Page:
TOP STORIES Three burning questions about monkeypox: spread, vaccination, treatment

Three burning questions about monkeypox: spread, vaccination, treatment


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Monkeypox, once a relatively obscure virus endemic to Africa, has grown into a global threat, infecting more than 20,000 people in 75 countries and forcing the World Health Organization to declare a global health emergency.

On Thursday, New York State and San Francisco declared a state of emergency. But even as the nationwide tally approaches 5,000 cases and experts warn that containment is slipping, federal health officials have not followed suit.

One reason: The virus, unlike the coronavirus, is a known enemy, officials say. Doctors understand how it spreads and there are already tests, vaccines and treatments.

But for scientists, the cumulative research presents a more complex and complex picture. The virus remains a mystery in some important respects, not exactly as researchers have observed during sporadic outbreaks in African countries.

Scientists are aiming to answer three questions in particular that will determine how quickly monkeypox can be stopped—if it can be stopped at all.

At the start of the outbreak, public health officials claimed that the virus was spread by airborne droplets from an infected person coughing or sneezing, or through close contact with festering skin lesions or bedding and other contaminated materials.

All this was true. But that may not be the whole picture.

Over 99 percent Among the infected people are still men who contracted the virus through intimate contact with other men, according to the Centers for Disease Control and Prevention. As of July 25, only 13 women and two small children had been diagnosed with monkeypox.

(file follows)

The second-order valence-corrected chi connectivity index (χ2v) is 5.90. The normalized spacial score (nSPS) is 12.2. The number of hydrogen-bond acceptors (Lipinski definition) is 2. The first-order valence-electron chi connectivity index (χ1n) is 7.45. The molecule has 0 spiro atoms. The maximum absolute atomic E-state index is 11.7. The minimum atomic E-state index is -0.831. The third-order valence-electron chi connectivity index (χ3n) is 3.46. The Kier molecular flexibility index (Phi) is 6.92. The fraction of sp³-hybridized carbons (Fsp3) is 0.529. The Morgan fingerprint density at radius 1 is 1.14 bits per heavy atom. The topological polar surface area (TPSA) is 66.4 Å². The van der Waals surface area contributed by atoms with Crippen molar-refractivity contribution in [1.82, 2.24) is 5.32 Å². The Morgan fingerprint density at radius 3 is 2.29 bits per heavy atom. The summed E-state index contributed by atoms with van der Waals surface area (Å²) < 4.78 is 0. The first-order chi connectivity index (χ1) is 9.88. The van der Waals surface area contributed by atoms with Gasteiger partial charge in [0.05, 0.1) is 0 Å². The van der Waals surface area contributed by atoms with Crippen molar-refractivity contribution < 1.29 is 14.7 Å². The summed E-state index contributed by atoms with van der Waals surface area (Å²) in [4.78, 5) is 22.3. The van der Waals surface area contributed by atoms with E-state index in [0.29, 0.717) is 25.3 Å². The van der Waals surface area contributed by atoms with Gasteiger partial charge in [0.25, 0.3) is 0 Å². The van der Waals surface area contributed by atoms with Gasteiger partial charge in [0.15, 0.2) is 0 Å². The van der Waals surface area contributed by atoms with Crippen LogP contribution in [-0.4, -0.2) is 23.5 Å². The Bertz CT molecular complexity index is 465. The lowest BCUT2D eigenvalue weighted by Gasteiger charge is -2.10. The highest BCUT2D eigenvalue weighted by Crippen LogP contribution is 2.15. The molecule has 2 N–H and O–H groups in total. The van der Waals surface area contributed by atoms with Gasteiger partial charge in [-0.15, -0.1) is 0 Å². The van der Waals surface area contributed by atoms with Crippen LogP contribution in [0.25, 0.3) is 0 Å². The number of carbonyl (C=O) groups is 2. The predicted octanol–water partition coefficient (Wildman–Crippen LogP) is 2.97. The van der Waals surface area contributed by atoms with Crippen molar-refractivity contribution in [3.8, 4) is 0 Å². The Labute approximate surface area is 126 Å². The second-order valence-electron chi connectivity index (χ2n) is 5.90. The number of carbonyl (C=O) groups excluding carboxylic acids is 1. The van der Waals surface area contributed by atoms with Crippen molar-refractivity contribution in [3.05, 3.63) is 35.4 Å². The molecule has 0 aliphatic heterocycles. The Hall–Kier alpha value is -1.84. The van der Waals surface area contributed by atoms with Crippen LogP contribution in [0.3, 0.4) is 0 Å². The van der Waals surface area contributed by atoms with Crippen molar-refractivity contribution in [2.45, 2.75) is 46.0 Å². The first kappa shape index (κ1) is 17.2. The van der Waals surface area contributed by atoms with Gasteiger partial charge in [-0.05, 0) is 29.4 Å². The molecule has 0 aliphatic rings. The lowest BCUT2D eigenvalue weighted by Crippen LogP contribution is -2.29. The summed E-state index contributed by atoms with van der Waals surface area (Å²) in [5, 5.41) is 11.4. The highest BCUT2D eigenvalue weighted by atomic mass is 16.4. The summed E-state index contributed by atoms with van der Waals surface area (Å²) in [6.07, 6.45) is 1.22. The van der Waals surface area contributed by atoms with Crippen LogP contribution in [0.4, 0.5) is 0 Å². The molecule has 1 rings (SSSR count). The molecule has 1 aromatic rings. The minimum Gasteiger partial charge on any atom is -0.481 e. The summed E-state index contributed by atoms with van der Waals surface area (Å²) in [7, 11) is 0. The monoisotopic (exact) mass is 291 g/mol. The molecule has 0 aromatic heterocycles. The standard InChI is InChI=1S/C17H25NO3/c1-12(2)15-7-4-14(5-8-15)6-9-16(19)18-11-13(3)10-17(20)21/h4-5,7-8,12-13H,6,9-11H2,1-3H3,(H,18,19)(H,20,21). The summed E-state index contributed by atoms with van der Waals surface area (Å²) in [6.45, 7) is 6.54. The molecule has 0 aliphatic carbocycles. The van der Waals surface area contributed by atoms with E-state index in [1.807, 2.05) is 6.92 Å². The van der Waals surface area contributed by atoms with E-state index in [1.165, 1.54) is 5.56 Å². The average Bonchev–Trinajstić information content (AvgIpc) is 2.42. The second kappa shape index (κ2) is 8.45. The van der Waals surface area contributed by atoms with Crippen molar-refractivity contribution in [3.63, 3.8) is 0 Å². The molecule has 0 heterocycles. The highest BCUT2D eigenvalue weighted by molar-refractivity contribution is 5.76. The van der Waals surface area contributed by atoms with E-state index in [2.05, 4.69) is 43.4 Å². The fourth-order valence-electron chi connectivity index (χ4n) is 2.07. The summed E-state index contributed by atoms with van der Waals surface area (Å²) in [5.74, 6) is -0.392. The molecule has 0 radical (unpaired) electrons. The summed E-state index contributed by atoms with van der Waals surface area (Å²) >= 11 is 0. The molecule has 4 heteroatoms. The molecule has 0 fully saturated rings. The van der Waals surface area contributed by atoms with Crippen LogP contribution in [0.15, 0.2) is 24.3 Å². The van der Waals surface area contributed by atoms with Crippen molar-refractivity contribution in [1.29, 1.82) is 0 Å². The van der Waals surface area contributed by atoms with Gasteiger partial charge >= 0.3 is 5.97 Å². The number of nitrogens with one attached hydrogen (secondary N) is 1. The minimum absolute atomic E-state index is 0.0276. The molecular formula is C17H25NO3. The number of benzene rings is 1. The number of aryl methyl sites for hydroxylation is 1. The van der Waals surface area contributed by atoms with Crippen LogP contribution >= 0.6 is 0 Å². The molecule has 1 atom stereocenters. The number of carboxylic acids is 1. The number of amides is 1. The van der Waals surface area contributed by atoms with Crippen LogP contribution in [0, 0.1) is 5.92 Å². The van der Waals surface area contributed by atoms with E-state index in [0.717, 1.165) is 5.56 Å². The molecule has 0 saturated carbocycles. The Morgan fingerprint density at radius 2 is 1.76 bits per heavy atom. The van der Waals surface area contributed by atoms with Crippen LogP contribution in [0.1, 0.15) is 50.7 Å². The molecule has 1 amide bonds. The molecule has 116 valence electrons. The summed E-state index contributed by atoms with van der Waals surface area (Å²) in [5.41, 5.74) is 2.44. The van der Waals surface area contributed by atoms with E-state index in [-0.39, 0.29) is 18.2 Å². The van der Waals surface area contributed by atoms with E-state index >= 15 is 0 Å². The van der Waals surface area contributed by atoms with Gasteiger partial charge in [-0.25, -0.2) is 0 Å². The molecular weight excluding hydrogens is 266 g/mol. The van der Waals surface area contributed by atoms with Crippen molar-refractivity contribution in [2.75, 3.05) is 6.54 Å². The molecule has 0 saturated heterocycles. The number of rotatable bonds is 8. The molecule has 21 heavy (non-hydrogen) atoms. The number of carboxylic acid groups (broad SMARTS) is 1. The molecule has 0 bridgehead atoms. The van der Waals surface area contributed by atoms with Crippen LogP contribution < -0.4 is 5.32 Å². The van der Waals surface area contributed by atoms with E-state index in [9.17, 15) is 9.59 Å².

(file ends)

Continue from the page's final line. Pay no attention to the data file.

Researchers found a virus in saliva, urine, feces and sperm. It is not clear whether these fluids can be contagious and, in particular, whether the virus can be transmitted during sexual intercourse by means other than close skin contact. But the distribution model so far, along sexual networks, has left researchers perplexed.

However, it is clear that monkeypox does not spread easily and has not yet spread to the rest of the population. The average person is not at risk, for example, through store-bought clothing or fleeting interaction with an infected person, as some social media posts suggest.

People without symptoms cannot spread monkeypox, according to the CDC. But at least one study virus detected in men who did not have any symptoms. The nature of the symptoms also dispersed compared to previous outbreaks.

In Africa, some people have become ill after touching infected animals, eating meat from wild animals, or using medicines made from animals. They often developed fever and body aches, after which a characteristic rash appeared, first on the face, palms and feet, and then all over the body. Infants and pregnant women appeared to be at the highest risk for severe symptoms.

During an outbreak outside of Africa, many patients no fever or respiratory symptoms in general, and the rash is often limited to a few genital or rectal lesions that are easily make mistakes with various sexually transmitted infections.

The UK has now changed its official description of monkeypox to include lesions in the mouth, as well as anal or rectal pain and bleeding. Some scientists suggest that manifestations of the disease in Western countries may accurately reflect the natural course of the virus.

Jynneos, the safer of the two monkeypox vaccines, is made by a small company called Bavarian Nordic in Denmark. Supplies have been severely limited, and the Biden administration has moved slowly to get additional doses as the virus spreads.

Now federal officials have ordered almost seven million doses, which will arrive in batches over the coming months. The administration has sent about 320,000 doses to the states so far. The Food and Drug Administration said on Wednesday that it has approved 800,000 more doses, but it is unclear when they will be distributed.